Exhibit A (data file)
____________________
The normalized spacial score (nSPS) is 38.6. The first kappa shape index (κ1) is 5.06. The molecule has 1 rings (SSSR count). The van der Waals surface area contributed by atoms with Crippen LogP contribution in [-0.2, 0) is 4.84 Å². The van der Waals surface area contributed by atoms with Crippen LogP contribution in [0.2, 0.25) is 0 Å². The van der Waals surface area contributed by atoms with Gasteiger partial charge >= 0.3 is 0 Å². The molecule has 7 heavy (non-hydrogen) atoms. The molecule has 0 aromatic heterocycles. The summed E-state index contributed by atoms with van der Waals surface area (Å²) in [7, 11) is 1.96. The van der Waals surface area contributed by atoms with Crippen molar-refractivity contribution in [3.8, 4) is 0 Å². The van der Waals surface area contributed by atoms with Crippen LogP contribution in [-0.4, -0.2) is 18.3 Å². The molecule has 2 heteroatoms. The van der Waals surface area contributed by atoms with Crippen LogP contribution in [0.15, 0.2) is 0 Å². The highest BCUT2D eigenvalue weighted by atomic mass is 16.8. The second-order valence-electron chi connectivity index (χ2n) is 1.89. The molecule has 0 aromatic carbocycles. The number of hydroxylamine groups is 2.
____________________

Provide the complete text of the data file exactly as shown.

The normalized spacial score (nSPS) is 38.6. The first kappa shape index (κ1) is 5.06. The molecule has 1 rings (SSSR count). The van der Waals surface area contributed by atoms with Crippen LogP contribution in [-0.2, 0) is 4.84 Å². The van der Waals surface area contributed by atoms with Crippen LogP contribution in [0.2, 0.25) is 0 Å². The van der Waals surface area contributed by atoms with Gasteiger partial charge >= 0.3 is 0 Å². The molecule has 7 heavy (non-hydrogen) atoms. The molecule has 0 aromatic heterocycles. The summed E-state index contributed by atoms with van der Waals surface area (Å²) in [7, 11) is 1.96. The van der Waals surface area contributed by atoms with Crippen molar-refractivity contribution in [3.8, 4) is 0 Å². The van der Waals surface area contributed by atoms with Crippen LogP contribution in [-0.4, -0.2) is 18.3 Å². The molecule has 2 heteroatoms. The van der Waals surface area contributed by atoms with Crippen LogP contribution in [0.15, 0.2) is 0 Å². The highest BCUT2D eigenvalue weighted by atomic mass is 16.8. The second-order valence-electron chi connectivity index (χ2n) is 1.89. The molecule has 0 aromatic carbocycles. The number of hydroxylamine groups is 2.